Jeremy Davis's picture

I've been playing with a few (well actually lots) of ideas for TKLPatches to contribute and I have a dev question.

Obviously if packages are available in the repos is the ideal situation. However if they are not, what is the hierarchy of preference beyond that? For example there seems to be a number of different approaches depending on the project: preconpiled .debs (or .rpms - which could be changed to .debs with alien), binary tarballs (usually with install script), source tarball or other source such as svn or git.

I guess the potential problem with svn or git is that while it may work when the patch is made, it potentially creates unpredictability. If a buggy version is uploaded after I create the patch then another user tries the patch it won't work as expected. How would you work around this? How would you go about making some sort of package from svn/git? And what would be the best (and/or easiest) format to create? .deb? .tar.gz?

Alon Swartz's picture

Good question, these are the guidelines we "usually" follow (there are exceptions, and they are not set in stone, especially when dependencies are involved):

We usually prioritize using a deb package, then release tarball, then checked out revision control.

  • Use package from distro/release (e.g. Ubuntu/Lucid)
  • Use package from distro/release-backports (e.g. Ubuntu/Lucid - are backports available yet from Maverick?)

From this point, the package would be included in the tklpatch (and documented).

  • Backport package from distro/release+1 (not relevant yet as Maverick isn't out yet)
  • Import package from upstream or debian/testing or PPA (if packager can be trusted)

And finally, the source

  • Tarball source available from upstream (stable release)
  • Checked out revision control (as a last resort)

Including self compiled binaries in tklpatches isn't usually a good idea...

Rudiger Wolf's picture


First, what is Quickly?
Taken from Launchpad:

Quickly helps you create software programs (and other things) quickly. You can select from a set of application templates and use some simple Quickly commands to create, edit code and GUI, and publish your software for others to use. Quickly's templates are easy to write. So if you are a fan of language foo, you can create a foo-project template. Or if you want to help people making plugins for your killer app, you can make a killer-app-plugin template. You can even create a template for managing corporate documents, creating your awesome LaTeX helpers The sky is the limit!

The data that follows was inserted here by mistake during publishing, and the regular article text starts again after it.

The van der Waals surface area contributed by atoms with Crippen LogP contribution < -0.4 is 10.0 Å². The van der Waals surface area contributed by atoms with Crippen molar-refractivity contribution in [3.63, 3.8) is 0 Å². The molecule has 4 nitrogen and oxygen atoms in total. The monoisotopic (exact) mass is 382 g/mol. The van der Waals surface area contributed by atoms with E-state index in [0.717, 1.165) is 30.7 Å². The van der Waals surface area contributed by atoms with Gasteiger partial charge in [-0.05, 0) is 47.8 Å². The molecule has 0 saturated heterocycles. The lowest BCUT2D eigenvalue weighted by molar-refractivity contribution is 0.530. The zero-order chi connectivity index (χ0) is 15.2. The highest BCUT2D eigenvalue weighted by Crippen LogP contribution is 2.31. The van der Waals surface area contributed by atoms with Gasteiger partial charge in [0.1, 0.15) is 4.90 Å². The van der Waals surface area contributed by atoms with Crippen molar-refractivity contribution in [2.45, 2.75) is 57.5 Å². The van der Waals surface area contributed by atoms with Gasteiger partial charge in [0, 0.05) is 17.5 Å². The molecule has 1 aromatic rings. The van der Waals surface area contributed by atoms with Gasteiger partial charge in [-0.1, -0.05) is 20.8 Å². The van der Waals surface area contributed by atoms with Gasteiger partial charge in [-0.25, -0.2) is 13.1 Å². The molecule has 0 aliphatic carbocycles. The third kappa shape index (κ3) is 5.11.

Given the richness and variety of the Linux platform, programming on Linux should be easy and fun. However, it's not easy and fun because it is too hard to learn. It is too hard to learn because there are too many choices, and too much information to wade through. Quickly strives to make programming easy and fun by bringing opinionated choices about how to write different kinds of programs to developers. Included is a Ubuntu application template for making applications that integrate smoothly into the Ubuntu software infrastructure.
GTD is easier with GTQD (Get Things Quickly Done)!
In a nutshell, creating application should be FUN and EASY.

What about the packaging? See part 9 of the tutorial.

We are now almost ready to land! Here is the last part of this long suit of blog posts about Quickly.
Packaging your project
It's the last, but not the least issue when you are writing your software: once your application is functional, you surely want to enable other users to install it. Well, you can give it into a tar.gz and run from a trunk, but what about creating a nice package, containing all dependency information for you[1]? Let's see how to achieve this automagically.

Liraz Siri's picture

I'm downloading the source code now and will take a closer look at this later.

In general I'm a bit skeptical of overly generic template frameworks because often they just get in the way. They become another layer of complexity you have to understand before you can get stuff done. Especially if you can program your own custom solutions when an opportunity for automation presents itself.

On the other hand circumstances matter. Sometimes you really can make a decent trade off between the total flexibility of a programming language and the ease of use of a generative tool, though I still suspect that any sufficiently powerful tool eventually just becomes (or embeds) a fully fledged programming language.

Jeremy Davis's picture

Sorry I haven't acknowledged this sooner. Lots of valuable info for me here :)

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